I think the Little House books would go over well. And I have to try James and the Giant Peach again. When we started reading that a few years ago, Henry was so freaked out by the fact that James’ parents get killed on the first page that we couldn’t go on. But he might like it more now. And honestly the one thing holding me back on The Forgotten Door is the lack of illustrations. But maybe I’ll try anyway.

    We read Pippi Longstocking last month, and I have to say, it wasn’t as delightful as I remember. Mostly because Pippi is kind of an awful child. The boys liked it ok, but by the end we all felt like we were slogging through to finish. However, I was fascinated by the fact that in Sweden they have coffee parties (instead of tea parties, I guess), and I think Pippi Longstocking is partially what inspired our smorgasbord last month.

    I’m compiling a list of books that I had never heard of that sound pretty great. We got two out of the library yesterday (since we also finished the 700th reading of Charlotte’s Web last night). I’ll post the list when I have it all compiled.

  10. sutswana

    I loved the Little House books too. Also the Maud Hart Lovelace ones but possibly only because of the illustrations, and my lifelong envy of curly hair (insert link to picture of Tacy here) (and Nellie Oleson) (and Susan of the boing-boing curls in Ramona).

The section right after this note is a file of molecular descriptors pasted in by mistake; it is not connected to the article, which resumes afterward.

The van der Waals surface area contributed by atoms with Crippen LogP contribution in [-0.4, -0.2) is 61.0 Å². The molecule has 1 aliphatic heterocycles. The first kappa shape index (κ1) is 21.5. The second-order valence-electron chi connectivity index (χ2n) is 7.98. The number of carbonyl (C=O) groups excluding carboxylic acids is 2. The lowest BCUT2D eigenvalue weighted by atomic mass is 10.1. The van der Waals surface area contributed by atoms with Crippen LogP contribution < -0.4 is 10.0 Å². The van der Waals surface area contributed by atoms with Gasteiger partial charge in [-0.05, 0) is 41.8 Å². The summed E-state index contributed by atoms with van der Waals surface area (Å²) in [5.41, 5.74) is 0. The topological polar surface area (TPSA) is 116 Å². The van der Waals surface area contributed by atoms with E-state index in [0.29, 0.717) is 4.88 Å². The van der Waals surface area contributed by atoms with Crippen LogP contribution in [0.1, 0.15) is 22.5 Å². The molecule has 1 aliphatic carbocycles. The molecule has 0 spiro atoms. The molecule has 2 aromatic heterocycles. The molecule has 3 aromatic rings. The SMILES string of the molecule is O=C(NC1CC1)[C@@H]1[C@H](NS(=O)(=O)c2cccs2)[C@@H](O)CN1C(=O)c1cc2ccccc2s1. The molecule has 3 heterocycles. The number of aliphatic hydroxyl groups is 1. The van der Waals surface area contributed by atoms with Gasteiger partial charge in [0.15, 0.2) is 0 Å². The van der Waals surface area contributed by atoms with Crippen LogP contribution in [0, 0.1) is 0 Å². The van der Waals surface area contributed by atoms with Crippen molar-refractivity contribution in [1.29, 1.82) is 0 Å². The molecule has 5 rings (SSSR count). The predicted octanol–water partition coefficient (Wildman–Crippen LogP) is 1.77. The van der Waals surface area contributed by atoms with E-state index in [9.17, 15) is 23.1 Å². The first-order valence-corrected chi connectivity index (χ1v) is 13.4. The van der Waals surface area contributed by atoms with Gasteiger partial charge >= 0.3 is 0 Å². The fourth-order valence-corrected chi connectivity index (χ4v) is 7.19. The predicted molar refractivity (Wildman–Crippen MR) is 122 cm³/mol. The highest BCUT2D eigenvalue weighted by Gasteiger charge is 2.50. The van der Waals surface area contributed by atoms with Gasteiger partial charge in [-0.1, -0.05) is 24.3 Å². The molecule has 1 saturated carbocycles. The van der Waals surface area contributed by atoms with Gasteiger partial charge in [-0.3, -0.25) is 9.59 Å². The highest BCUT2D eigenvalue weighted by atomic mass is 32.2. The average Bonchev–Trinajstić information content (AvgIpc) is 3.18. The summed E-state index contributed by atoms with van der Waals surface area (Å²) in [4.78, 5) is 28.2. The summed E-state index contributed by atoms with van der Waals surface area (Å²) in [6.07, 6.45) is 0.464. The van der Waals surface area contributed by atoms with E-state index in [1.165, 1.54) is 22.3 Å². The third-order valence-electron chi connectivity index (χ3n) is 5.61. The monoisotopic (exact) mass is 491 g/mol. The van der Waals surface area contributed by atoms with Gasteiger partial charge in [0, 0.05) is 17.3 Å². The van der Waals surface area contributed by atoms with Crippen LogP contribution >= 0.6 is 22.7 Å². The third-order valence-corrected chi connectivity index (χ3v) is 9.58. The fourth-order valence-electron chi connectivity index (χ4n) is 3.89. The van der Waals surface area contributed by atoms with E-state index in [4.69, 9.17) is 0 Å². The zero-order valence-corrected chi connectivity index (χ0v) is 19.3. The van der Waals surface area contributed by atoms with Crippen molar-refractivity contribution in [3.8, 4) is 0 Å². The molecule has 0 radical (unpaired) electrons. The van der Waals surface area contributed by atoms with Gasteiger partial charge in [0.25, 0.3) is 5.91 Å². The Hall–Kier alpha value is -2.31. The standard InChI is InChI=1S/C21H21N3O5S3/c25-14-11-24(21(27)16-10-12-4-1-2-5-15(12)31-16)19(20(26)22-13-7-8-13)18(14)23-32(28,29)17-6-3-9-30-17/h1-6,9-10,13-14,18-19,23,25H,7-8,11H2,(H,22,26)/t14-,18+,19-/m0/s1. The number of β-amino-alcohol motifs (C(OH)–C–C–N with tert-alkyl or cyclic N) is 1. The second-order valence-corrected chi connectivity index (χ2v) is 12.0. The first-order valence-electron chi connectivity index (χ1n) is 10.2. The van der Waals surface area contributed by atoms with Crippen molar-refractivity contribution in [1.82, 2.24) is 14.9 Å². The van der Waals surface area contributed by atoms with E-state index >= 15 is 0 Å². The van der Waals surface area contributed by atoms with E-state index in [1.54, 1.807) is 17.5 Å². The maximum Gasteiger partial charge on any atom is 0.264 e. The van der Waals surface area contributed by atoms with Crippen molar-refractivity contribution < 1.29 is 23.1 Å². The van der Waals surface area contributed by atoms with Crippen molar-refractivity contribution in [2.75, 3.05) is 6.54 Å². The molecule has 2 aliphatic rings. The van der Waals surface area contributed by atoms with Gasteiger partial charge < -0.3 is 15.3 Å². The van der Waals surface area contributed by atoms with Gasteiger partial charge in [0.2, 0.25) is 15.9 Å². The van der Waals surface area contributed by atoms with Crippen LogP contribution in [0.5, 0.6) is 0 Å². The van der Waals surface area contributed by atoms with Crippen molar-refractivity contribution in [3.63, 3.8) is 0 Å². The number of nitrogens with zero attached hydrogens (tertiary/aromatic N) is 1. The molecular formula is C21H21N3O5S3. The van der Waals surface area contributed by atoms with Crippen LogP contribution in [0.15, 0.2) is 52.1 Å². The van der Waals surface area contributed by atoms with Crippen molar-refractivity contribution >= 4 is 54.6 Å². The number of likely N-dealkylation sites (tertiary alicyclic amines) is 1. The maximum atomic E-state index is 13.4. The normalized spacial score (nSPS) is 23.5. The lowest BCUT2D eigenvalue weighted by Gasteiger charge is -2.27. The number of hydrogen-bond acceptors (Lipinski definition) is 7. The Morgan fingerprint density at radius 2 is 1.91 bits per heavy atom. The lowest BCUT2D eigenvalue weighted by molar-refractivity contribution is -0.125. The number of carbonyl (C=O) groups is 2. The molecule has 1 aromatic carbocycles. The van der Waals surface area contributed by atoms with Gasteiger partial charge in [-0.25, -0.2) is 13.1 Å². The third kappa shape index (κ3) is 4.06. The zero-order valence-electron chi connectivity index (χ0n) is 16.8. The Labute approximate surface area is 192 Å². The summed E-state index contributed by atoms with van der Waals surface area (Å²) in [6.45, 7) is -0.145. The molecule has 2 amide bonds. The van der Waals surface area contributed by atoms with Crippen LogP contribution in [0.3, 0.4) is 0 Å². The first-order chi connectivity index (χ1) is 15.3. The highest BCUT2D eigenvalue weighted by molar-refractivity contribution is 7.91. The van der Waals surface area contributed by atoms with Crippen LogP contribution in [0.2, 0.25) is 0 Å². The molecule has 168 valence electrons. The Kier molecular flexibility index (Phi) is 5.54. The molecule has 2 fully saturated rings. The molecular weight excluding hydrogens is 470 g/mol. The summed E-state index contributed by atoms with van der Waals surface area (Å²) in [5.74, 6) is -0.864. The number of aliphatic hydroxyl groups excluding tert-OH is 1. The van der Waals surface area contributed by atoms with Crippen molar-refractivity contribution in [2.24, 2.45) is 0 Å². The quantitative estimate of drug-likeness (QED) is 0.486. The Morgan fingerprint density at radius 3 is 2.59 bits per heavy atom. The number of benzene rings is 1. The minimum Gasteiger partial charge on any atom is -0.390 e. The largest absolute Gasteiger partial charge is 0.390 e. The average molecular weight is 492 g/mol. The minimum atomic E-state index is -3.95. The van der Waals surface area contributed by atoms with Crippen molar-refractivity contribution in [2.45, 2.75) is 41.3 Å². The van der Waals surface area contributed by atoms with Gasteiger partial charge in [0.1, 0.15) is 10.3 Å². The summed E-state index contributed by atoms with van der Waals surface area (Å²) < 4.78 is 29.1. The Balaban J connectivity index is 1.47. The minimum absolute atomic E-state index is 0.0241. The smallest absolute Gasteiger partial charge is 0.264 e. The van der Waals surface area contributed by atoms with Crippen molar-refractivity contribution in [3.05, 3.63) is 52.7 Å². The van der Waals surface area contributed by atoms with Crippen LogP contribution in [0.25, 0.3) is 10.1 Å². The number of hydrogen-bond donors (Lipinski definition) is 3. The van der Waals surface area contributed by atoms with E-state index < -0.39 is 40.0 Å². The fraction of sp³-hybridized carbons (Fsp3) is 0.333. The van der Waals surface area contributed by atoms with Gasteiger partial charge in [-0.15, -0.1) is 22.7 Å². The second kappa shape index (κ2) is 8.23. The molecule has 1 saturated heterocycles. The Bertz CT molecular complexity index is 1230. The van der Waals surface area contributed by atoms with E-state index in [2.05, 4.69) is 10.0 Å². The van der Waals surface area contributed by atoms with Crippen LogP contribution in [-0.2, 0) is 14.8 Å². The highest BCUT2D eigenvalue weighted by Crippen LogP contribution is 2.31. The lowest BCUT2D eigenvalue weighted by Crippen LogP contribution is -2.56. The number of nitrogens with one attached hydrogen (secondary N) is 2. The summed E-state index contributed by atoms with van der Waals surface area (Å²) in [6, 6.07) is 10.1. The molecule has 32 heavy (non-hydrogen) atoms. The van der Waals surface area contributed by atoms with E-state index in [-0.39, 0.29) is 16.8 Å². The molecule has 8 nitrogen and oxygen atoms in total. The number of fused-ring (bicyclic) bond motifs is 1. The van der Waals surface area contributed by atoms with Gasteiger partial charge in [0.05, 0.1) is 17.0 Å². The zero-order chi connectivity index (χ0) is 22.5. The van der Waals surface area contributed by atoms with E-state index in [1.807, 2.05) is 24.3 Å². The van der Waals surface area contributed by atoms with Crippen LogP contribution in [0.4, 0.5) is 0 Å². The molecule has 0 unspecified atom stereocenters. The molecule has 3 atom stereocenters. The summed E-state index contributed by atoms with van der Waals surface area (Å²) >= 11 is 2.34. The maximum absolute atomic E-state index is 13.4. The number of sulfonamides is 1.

What about The Cricket in Times Square?
    The year I taught literacy in middle school to some fairly low-level kids we read The Tale of Despereaux, by Kate DiCamillo. That was good. Great illustrations by Timothy Basil Ehring who we saw back when Space Gallery did their Lunchbox Series.
    Looking forward to your list!

  11. Christina

    I always thought the Emil series was much better than the Pippi series (I think the first in the series is “Emil in the Soup Tureen”)- also the Lotta books- both by Astrid Lindgren. I remember loving The Moffat series by Eleanor Estes, The Mrs Piggle Wiggle series, The Littles series by John Peterson (that one had fun pictures as I remember…) And Finn Family Moomintroll by Tova Jansson- slightly weird but very good if I remember correctly. Oh- and “The Old Nurse’s Stocking Basket” was a very fun book of stories.